• Local historic district regulations also take precedence over the State Building Code, according to RSA 155-A:2, IX: “Nothing in this chapter shall be construed as amending, repealing, or superseding any local law, ordinance, code, or regulation, except local building code requirements that are less stringent than the state building code, and all buildings, building components, and structures shall comply with all applicable state or local building and fire code requirements, land use restrictions including but not limited to subdivision regulations, use and location restrictions, density and dimensional limitations, or historic district laws or ordinances.”
  • FEMA criteria for flood-prone areas, and the NH model floodplain development ordinances at http://www.nh.gov/oep/planning/programs/fmp/regulations.htm exempt work on historic properties from floodproofing requirements, so long as the alteration will not preclude the building’s continued designation as a “historic structure.”

In addition, income-producing historic properties may qualify for federal rehab tax credits. See www.nps.gov/history/hps/tps/tax/ and contact the National Register and Tax Incentives Coordinator at the NH Division of Historical Resources (telephone 271 6437; FAX 271 3433; e mail Preservation@dcr.nh.gov for more details).

Businesses can take IRS tax credits for qualifying ADA-related work (see www.ada.gov/taxincent.pdf and § 44 and § 190 of the IRS code).

NH Division of Historical Resources
March 1999 ? Revised April 2002, June 2003, April 2004, March 2006, June 2006, July 2007, and May 2008


Rehabilitation may be considered as a treatment when repair and replacement of deteriorated features are necessary; when alterations or additions to the property are planned for a new or continued use; and when its depiction at a particular period of time is not appropriate. Prior to undertaking work, a documentation plan for rehabilitation should be developed.

1. A property will be used as it was historically or be given a new use that requires minimal change to its distinctive materials, features, spaces, and spatial relationships.

2. The historic character of a property will be retained and preserved. The removal of distinctive materials or alteration of features, spaces, and spatial relationships that characterize a property will be avoided.

3. Each property will be recognized as a physical record of its time, place, and use. Changes that create a false sense of historical development, such as adding conjectural features or elements from other buildings, will not be undertaken.

4. Changes to a property that have acquired historic significance in their own right will be retained and preserved.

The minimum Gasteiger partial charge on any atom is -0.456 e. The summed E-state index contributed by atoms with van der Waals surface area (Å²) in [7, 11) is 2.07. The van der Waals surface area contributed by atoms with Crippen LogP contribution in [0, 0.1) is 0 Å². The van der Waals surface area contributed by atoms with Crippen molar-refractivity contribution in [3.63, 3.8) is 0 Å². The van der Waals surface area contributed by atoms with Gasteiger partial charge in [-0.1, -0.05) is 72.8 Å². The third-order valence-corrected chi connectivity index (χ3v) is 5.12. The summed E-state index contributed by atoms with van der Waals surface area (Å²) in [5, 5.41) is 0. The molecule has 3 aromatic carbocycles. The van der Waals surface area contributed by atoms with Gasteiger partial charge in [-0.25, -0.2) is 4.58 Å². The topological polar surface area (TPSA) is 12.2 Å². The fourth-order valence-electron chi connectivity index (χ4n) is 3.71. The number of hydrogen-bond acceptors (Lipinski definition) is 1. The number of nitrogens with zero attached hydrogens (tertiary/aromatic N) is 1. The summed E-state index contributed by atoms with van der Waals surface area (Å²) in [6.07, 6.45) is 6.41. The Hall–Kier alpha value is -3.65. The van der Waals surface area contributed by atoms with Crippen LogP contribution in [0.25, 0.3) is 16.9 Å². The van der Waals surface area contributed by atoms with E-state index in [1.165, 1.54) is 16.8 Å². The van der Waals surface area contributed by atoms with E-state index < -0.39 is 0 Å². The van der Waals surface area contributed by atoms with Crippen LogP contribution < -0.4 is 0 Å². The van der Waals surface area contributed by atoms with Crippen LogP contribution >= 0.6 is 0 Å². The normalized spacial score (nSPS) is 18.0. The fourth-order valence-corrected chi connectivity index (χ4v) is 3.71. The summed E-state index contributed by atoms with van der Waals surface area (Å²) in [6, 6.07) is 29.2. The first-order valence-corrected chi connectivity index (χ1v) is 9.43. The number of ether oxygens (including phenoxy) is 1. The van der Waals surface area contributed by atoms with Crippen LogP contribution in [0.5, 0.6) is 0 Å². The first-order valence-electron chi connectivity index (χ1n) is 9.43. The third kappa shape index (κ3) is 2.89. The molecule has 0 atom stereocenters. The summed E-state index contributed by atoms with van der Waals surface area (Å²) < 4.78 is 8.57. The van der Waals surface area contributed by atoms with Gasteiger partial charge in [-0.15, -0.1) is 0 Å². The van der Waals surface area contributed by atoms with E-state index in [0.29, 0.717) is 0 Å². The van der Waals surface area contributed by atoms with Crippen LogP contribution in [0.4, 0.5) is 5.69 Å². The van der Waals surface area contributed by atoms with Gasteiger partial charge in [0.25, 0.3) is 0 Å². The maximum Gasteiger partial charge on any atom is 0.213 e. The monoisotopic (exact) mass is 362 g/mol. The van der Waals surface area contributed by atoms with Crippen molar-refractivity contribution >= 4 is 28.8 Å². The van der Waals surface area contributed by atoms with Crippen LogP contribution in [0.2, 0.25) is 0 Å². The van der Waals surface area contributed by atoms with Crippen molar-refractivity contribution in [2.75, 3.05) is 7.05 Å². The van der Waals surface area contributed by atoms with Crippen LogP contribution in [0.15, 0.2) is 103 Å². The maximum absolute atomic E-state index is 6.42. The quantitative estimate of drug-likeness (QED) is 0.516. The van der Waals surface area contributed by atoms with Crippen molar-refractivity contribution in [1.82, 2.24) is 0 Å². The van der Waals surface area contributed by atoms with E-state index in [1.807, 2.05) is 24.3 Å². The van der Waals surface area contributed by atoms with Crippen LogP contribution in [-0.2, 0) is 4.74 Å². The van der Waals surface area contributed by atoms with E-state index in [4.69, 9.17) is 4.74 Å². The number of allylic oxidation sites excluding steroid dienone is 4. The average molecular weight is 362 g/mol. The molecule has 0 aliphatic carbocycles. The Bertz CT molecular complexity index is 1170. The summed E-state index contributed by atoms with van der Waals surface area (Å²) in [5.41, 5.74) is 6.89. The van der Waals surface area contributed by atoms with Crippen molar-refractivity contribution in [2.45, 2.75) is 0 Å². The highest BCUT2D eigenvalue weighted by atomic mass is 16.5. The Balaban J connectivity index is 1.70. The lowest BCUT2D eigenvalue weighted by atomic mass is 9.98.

5. Distinctive materials, features, finishes, and construction techniques or examples of craftsmanship that characterize a property will be preserved.

6. Deteriorated historic features will be repaired rather than replaced. Where the severity of deterioration requires replacement of a distinctive feature, the new feature will match the old in design, color, texture, and, where possible, materials. Replacement of missing features will be substantiated by documentary and physical evidence.

7. Chemical or physical treatments, if appropriate, will be undertaken using the gentlest means possible. Treatments that cause damage to historic materials will not be used.

8. Archaeological resources will be protected and preserved in place. If such resources must be disturbed, mitigation measures will be undertaken.

9. New additions, exterior alterations, or related new construction will not destroy historic materials, features, and spatial relationships that characterize the property. The new work will be differentiated from the old and will be compatible with the historic materials, features, size, scale and proportion, and massing, to protect the historic integrity of the property and its environment.

10. New additions and adjacent or related new construction will be undertaken in such a manner that, if removed in the future, the essential form and integrity of the historic property and its environment would be unimpaired.

These standards were initially developed in 1975 and were revised in 1983 and 1992.
This revision of the Standards was codified as 36 CFR Part 68 in the Federal Register, Vol. 60, N. 133, July 12, 1995;
it replaces the Federal Register notice, Vol. 48, N. 190, September, 1983.